Science and Technology Minister Mmamoloko Kubayi-Ngubane on Friday stressed the need for the mining industry to embrace the Fourth Industrial Revolution.
Speaking to Mining Weekly Online on the sidelines of the launch of the Mandela Mining Precinct, she reassured the industry that, although mines were increasingly pursuing mechanisation, there would still be jobs for people in the mines.
“We need to balance the benefits of efficient technology against ensuring that jobs are not lost.” For example, mine shafts will still be accessed by mineworkers, but in instances where its depths become untenable for humans to reach, robotics will be used.
The precinct, in Melville, Johannesburg, was officially opened by Kubayi-Ngubane and Mineral Resources Minister Gwede Mantashe.
Mantashe emphasised the importance of mining to the country’s economic wellbeing, as it contributes considerably to foreign earnings and he voiced his excitement for this new endeavour.
The location of the precinct is posited as ideal, owing to its proximity to key universities, its facilitation of mining professional activities, and the space to expand for future developments.
The precinct is set to facilitate the coordination of mining research, development and innovation activities to revitalise the mining sector.
The precinct also aims to support and enhance the local manufacture of mining capital equipment and components, to increase local supply and remedy current currency issues through increased exports.
The precinct is a collaboration between the Department of Science and Technology (DST), through the Council for Scientific and Industrial Research, the Minerals Council South Africa (MCSA), and the universities of Johannesburg, Pretoria and Witwatersrand.
Mandela Mining Precinct co-director Alastair Macfarlane told attendees at the launch that there is much scope for this precinct, owing to the fact that South Africa still contains considerable untapped mineral resources.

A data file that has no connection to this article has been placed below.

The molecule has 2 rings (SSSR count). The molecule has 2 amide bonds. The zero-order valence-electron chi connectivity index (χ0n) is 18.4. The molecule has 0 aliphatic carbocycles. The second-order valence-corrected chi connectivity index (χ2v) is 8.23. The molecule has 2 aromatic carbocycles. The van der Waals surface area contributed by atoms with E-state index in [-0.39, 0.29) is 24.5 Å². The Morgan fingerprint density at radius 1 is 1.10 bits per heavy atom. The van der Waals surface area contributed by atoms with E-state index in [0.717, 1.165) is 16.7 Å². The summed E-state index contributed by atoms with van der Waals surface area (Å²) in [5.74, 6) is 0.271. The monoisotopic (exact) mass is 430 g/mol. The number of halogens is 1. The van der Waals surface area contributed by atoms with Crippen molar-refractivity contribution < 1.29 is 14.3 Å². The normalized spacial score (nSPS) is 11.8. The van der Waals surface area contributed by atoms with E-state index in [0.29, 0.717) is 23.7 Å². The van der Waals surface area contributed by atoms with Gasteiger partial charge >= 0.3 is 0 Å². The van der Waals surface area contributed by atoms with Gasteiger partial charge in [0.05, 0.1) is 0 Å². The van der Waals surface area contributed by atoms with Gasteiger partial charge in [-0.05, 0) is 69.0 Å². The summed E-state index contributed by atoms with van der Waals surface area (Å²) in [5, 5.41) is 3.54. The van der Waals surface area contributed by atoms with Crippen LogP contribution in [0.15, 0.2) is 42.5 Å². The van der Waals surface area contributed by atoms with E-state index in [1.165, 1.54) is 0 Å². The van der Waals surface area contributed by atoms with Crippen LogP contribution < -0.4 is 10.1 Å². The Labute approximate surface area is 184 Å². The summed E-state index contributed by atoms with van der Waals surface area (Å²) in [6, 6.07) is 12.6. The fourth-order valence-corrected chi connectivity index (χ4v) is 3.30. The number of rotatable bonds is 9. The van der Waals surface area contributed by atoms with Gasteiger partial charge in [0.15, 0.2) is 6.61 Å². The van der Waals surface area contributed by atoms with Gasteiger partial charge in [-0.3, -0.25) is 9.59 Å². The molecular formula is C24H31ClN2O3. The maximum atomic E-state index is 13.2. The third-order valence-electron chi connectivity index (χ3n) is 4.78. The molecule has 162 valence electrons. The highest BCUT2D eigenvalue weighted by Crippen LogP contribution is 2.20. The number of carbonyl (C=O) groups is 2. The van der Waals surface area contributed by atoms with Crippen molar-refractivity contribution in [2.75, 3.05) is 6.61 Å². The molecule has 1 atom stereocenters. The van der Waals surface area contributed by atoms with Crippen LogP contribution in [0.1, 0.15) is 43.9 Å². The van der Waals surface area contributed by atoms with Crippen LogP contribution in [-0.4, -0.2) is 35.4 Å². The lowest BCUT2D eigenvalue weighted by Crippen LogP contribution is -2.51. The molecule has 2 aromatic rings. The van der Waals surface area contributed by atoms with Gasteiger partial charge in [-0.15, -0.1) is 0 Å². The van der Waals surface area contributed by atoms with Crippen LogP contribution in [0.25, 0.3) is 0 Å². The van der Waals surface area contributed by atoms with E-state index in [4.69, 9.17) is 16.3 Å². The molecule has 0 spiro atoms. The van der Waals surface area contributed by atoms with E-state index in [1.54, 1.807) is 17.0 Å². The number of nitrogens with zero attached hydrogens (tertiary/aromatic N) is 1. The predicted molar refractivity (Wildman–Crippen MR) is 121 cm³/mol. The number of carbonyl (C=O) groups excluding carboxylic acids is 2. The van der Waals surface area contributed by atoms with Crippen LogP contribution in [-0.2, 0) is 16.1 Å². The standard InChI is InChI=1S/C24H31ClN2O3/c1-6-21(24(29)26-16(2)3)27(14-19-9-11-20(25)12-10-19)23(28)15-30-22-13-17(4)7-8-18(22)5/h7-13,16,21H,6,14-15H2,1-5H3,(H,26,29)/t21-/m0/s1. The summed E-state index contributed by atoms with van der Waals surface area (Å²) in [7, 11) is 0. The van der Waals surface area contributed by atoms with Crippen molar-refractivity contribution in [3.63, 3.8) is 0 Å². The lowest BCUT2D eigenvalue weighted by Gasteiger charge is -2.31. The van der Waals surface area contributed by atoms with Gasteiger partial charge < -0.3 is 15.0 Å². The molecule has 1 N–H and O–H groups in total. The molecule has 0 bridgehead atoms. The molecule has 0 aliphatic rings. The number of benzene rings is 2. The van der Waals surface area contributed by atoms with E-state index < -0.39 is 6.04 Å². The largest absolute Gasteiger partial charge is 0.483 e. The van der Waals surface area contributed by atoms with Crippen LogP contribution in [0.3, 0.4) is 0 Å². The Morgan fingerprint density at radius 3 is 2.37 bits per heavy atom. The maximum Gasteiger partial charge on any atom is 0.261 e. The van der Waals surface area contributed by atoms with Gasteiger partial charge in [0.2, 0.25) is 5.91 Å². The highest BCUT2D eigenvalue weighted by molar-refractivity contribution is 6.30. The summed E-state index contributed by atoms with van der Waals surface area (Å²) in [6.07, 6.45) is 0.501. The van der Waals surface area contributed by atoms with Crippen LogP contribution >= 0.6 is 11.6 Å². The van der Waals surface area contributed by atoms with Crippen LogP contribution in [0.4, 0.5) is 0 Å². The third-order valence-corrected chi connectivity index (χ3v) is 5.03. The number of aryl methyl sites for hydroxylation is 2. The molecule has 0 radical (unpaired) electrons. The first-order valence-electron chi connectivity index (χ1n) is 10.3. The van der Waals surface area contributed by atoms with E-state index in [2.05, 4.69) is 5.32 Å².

However, exploiting these is hindered by factors such as high mining costs. Through this new facility, innovative ways to access resources will be facilitated, and problems will be solved in a collaborative manner.
Industry cluster organisation, the Mining Equipment Manufacturers of South Africa (Memsa), formally established in 2016, aims to grow the local supply chain of capital equipment for the mining industry.
Through its inclusion in the precinct, Memsa will be able to better facilitate this, leveraging expertise and collaborating on projects through daily access to partners such as MCSA, the Department of Trade and Industry, the DST and the South African Minerals Processing Equipment Cluster.
Memsa is already working with Mandela Mining Precinct and MCSA to establish a dedicated test mine where local manufacturers’ newly developed equipment can be tested, Memsa chairperson Freddy Mugeri told Mining Weekly Online.
Local manufacturing will benefit the mining industry owing to shorter supply chains to mines, shorter learning curves and faster customisation of equipment for local mining conditions.
The creation of next-generation jobs and skills development will benefit the manufacturing sector, engendering benefits for the economy of the country as a whole.
Moreover, Memsa is also encouraging its members to export more of their products and to seek market opportunities for those products in industries other than mining, to further extend manufacturing capabilities, indicated Mugeri.
A number of local manufacturers and Memsa members were present at the launch, showcasing their manufacturing capabilities to mining executives, government ministers and other attendees.
MCSA VP Neal Froneman, meanwhile, commented that it was "encouraging to see that, through a learning-by-doing approach, a partnership of stakeholders is evolving to collaborate on the many challenges we face in the journey to mining 4.0”.
He emphasised the role that research and development can play in accelerating the competitiveness, growth and transformation of the mining cluster.